New B.C. Real Estate Information Reporting Starts Soon | KPMG | GLOBAL
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New B.C. Real Estate Information Reporting Starts Soon

New B.C. Real Estate Information Reporting Starts Soon

Province’s property owners must provide more information as of September 17

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Certain taxpayers in British Columbia will be required to report additional information on their property transfer tax returns starting September 17, 2018. This requirement, which is part of British Columbia's new real estate speculation tax changes the province announced in its 2018 provincial budget, is intended to help identify individuals that have a significant interest in a corporation or trust that acquires certain property. Although the updated property transfer tax return is not yet available, the government says an online version will be available before the effective date.

Background - B.C. land speculation tax
British Columbia's 2018 provincial budget introduced new measures intended to target foreign and domestic home owners of certain residential real estate in the province who do not pay income tax in British Columbia. Specifically, British Columbia announced that it would enact a speculation tax on certain residential property as well as new measures to enhance tax administration and information sharing, including measures to introduce the collection of additional information about beneficial ownership on the Property Transfer Tax form. British Columbia released a new white paper that includes draft legislation to enhance tax administration and information sharing in July 2018.

For details, see TaxNewsFlash-Canada 2018-05, "Highlights of the 2018 British Columbia Budget", and TaxNewsFlash-Canada 2018-08, "New B.C. Real Estate Rules". British Columbia later announced new exceptions from the annual speculation tax (see TaxNewsFlash-Canada 2018-24, "B.C. Narrows New Real Estate Taxes").

New reporting requirements
Certain types of trustees and corporations that acquire property will be required to identify all individuals with a significant interest in the corporation or trust on the property transfer tax return. British Columbia says that the new reporting requirements apply to all property types, including residential and commercial. Certain corporations and trusts will be exempt from these requirements, such as charitable trusts, hospitals, schools and libraries.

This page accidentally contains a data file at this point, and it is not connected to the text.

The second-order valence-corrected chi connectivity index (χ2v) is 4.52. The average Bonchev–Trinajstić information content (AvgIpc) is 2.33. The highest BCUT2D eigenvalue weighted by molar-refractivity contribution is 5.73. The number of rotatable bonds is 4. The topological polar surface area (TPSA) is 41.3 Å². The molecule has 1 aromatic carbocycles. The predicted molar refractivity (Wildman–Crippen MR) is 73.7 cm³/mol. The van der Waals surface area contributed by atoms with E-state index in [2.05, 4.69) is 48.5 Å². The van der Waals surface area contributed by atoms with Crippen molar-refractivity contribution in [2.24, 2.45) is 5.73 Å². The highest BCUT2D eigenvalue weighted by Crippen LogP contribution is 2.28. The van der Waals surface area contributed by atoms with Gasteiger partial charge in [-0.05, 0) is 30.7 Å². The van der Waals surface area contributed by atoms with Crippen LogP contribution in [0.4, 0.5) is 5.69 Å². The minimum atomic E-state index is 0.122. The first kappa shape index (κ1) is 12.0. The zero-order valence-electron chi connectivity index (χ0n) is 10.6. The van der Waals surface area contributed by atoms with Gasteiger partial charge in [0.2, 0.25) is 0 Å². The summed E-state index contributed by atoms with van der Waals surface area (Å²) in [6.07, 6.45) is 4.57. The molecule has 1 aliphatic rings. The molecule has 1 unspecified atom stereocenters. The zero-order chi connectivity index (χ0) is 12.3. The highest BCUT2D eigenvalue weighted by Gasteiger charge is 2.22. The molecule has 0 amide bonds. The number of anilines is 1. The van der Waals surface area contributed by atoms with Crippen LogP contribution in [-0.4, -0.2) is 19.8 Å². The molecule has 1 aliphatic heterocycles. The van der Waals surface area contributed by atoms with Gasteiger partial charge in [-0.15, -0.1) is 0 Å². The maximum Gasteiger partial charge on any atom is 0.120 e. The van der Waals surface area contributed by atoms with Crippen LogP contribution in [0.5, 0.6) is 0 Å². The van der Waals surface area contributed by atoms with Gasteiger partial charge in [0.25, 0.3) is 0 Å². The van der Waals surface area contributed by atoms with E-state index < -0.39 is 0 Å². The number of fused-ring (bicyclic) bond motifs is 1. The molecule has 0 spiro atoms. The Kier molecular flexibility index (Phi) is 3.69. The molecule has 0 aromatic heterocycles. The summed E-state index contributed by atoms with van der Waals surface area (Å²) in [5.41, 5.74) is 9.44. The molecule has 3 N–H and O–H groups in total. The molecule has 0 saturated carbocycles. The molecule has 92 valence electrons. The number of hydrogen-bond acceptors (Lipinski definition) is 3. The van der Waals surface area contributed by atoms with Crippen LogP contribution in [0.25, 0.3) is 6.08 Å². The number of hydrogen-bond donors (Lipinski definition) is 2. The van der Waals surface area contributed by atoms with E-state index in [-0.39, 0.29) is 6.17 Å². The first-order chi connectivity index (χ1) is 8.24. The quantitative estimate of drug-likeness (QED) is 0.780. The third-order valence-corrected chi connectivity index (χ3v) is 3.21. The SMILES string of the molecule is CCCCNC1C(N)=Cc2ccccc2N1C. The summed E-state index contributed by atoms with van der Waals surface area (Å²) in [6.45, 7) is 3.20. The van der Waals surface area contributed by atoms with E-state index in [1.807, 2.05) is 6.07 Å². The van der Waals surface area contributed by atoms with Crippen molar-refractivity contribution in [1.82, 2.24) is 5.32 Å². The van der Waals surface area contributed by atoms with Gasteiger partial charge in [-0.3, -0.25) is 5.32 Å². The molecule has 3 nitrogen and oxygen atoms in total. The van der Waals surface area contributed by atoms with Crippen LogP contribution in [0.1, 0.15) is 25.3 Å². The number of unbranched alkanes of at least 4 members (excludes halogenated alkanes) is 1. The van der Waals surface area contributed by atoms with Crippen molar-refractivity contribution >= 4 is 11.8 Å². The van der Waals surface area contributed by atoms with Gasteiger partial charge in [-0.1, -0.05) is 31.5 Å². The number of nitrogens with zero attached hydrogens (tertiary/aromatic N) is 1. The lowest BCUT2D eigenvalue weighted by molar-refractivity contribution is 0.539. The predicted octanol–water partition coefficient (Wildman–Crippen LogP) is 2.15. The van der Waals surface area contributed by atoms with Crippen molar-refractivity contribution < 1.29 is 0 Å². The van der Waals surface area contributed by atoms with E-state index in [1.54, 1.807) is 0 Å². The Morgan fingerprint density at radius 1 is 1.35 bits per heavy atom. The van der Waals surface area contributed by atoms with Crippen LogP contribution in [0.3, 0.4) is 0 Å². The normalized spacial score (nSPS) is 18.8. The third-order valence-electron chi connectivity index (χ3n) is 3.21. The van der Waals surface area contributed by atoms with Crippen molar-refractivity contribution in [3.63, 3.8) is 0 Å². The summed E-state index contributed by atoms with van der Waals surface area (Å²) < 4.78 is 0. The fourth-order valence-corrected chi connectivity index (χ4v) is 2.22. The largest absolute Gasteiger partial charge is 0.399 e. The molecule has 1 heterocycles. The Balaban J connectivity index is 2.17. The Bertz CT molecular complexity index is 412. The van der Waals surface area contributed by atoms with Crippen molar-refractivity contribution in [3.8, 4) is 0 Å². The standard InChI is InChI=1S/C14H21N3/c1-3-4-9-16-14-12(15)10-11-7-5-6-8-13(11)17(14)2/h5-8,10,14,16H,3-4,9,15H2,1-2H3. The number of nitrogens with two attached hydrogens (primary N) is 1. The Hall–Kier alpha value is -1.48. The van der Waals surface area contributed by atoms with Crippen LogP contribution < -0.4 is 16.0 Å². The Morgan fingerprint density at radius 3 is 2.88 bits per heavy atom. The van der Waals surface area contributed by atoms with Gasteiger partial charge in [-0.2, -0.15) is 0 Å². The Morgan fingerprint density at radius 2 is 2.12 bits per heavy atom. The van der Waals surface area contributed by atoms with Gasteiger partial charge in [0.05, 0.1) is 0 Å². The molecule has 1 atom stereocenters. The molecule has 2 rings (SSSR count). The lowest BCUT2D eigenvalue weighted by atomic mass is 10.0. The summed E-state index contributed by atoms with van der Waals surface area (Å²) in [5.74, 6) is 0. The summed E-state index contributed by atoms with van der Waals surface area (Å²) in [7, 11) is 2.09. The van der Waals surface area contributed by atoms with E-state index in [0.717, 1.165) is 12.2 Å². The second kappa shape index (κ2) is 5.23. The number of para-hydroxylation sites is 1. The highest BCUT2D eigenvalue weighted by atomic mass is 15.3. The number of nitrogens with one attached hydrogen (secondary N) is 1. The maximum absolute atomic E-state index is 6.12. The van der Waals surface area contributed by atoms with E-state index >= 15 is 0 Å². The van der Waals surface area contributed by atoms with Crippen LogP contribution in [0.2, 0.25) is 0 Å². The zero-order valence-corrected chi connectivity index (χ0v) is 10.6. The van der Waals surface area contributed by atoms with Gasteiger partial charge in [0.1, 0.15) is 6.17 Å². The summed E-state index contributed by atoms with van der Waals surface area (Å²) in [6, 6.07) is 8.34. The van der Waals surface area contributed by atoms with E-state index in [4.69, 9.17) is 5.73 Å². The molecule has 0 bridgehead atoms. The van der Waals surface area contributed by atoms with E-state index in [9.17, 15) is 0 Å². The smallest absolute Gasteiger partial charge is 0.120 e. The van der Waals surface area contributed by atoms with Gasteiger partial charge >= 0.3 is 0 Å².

For each individual identified, the following information must be included on the return:

  • Name
  • Date of birth
  • Citizenship information
  • Contact details
  • Tax identification numbers (such as a social insurance number)

British Columbia notes that, as with other information collected on the return, the data will be treated as confidential.

Although British Columbia has not yet released an updated property transfer tax return, it has indicated that it will be available online before the September 17, 2018 effective date.

For more information, contact your KPMG adviser.

Information is current to July 31, 2018. The information contained in this publication is of a general nature and is not intended to address the circumstances of any particular individual or entity. Although we endeavour to provide accurate and timely information, there can be no guarantee that such information is accurate as of the date it is received or that it will continue to be accurate in the future. No one should act upon such information without appropriate professional advice after a thorough examination of the particular situation. For more information, contact KPMG's National Tax Centre at 416.777.8500

© 2018 KPMG LLP, a Canada limited liability partnership and a member firm of the KPMG network of independent member firms affiliated with KPMG International Cooperative (“KPMG International”), a Swiss entity. All rights reserved.

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